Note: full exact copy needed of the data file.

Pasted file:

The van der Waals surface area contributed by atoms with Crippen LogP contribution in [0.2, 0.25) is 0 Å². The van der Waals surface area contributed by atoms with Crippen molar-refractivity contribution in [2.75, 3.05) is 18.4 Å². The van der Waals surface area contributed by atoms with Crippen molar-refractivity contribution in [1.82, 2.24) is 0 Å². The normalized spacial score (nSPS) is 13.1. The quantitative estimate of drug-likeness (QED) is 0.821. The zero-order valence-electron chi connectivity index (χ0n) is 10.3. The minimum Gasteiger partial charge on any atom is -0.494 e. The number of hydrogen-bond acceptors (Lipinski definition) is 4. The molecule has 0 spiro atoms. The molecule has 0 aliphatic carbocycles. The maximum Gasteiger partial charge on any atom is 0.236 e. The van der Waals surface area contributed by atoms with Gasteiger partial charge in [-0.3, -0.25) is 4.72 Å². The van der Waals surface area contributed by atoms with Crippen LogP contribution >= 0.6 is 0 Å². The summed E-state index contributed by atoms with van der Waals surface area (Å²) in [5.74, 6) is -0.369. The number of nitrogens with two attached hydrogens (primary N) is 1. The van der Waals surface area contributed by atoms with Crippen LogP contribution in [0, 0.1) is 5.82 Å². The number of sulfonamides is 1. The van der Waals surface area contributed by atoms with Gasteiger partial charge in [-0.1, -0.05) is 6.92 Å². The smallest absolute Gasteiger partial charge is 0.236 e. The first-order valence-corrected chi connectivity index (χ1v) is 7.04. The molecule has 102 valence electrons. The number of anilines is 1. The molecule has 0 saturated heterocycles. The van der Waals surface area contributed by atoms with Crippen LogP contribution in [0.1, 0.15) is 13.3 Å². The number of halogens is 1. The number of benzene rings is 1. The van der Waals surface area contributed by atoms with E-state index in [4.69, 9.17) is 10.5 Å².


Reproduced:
The van der Waals surface area contributed by atoms with Crippen LogP contribution in [0.2, 0.25) is 0 Å². The van der Waals surface area contributed by atoms with Crippen molar-refractivity contribution in [2.75, 3.05) is 18.4 Å². The van der Waals surface area contributed by atoms with Crippen molar-refractivity contribution in [1.82, 2.24) is 0 Å². The normalized spacial score (nSPS) is 13.1. The quantitative estimate of drug-likeness (QED) is 0.821. The zero-order valence-electron chi connectivity index (χ0n) is 10.3. The minimum Gasteiger partial charge on any atom is -0.494 e. The number of hydrogen-bond acceptors (Lipinski definition) is 4. The molecule has 0 spiro atoms. The molecule has 0 aliphatic carbocycles. The maximum Gasteiger partial charge on any atom is 0.236 e. The van der Waals surface area contributed by atoms with Gasteiger partial charge in [-0.3, -0.25) is 4.72 Å². The van der Waals surface area contributed by atoms with Crippen LogP contribution >= 0.6 is 0 Å². The summed E-state index contributed by atoms with van der Waals surface area (Å²) in [5.74, 6) is -0.369. The number of nitrogens with two attached hydrogens (primary N) is 1. The van der Waals surface area contributed by atoms with Crippen LogP contribution in [0, 0.1) is 5.82 Å². The number of sulfonamides is 1. The van der Waals surface area contributed by atoms with Gasteiger partial charge in [-0.1, -0.05) is 6.92 Å². The smallest absolute Gasteiger partial charge is 0.236 e. The first-order valence-corrected chi connectivity index (χ1v) is 7.04. The molecule has 102 valence electrons. The number of anilines is 1. The molecule has 0 saturated heterocycles. The van der Waals surface area contributed by atoms with Crippen LogP contribution in [0.1, 0.15) is 13.3 Å². The number of halogens is 1. The number of benzene rings is 1. The van der Waals surface area contributed by atoms with E-state index in [4.69, 9.17) is 10.5 Å².